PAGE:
This Epic Theory Explains Where 'Finding Dory' Fits In The Pixar Universe

Now that the highly anticipated "Finding Nemo" sequel, "Finding Dory," finally hit theaters last weekend, it's time to get down to the important question: Where does it fit into The Pixar Theory?

The Pixar Theory, for those unfamiliar, is the theory every Pixar movie from "Toy Story" to this new sequel all fit into one big continuous universe.

According to Jon Negroni, who came up with the theory, the Pixar Universe tracks an evolution of animals becoming as intelligent as humans. It begins with "The Good Dinosaur" and ends with "Monsters, Inc.," when monsters have evolved into their own civilization.

If you have eight minutes to spare and feel like having your mind blown, you can watch this comprehensive video explanation of the theory — though it was made in 2014 so it's not quite up to date.

So what's "Finding Dory's" place in this universe?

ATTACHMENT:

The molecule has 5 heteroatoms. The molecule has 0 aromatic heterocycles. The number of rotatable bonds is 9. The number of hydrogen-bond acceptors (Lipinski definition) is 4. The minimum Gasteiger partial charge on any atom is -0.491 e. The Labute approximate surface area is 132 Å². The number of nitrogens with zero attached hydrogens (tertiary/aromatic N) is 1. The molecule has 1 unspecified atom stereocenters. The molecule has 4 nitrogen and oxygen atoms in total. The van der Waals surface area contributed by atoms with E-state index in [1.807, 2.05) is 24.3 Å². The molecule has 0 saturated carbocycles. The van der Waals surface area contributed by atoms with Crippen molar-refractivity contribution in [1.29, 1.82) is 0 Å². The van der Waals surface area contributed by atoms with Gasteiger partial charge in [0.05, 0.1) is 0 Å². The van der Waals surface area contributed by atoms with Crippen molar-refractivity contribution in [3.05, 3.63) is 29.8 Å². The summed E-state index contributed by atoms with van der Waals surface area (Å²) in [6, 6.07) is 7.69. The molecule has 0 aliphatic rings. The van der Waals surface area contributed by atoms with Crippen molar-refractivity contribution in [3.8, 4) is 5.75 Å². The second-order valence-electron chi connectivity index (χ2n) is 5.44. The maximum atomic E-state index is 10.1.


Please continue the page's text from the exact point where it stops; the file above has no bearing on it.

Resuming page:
Well, according to Negroni, it's basically the same place as "Finding Nemo," which fits between "Toy Story 2" and "Ratatouille."

The original theory posits the Dory we know and love from "Finding Nemo" was experimented on by humans, which is why she has the memory loss.

Now with this sequel, her origin story adds some background to the character.

In an interview with Complex, Negroni said,

[Finding Nemo] spent a lot of time just fleshing out the quirkiness of [Dory]. She had all these peculiarities about her -- she was able to speak whale, she had short term memory loss -- but she's a very empathetic character. She creates these really firm connections with people very quickly, and she's very intelligent. She can read, and it's interesting that the 'Finding Dory' gives her a little bit of origin, and gives us some perspective on where she came from.

Personally, I kind of doubt the people over at Pixar — talented though they may be — are putting quite this much thought into connecting all these films.

Still, it does all fit. Kind of.

Citations: Pixar's Conspiracy Theorist Explains How 'Finding Dory' Fits In (Complex)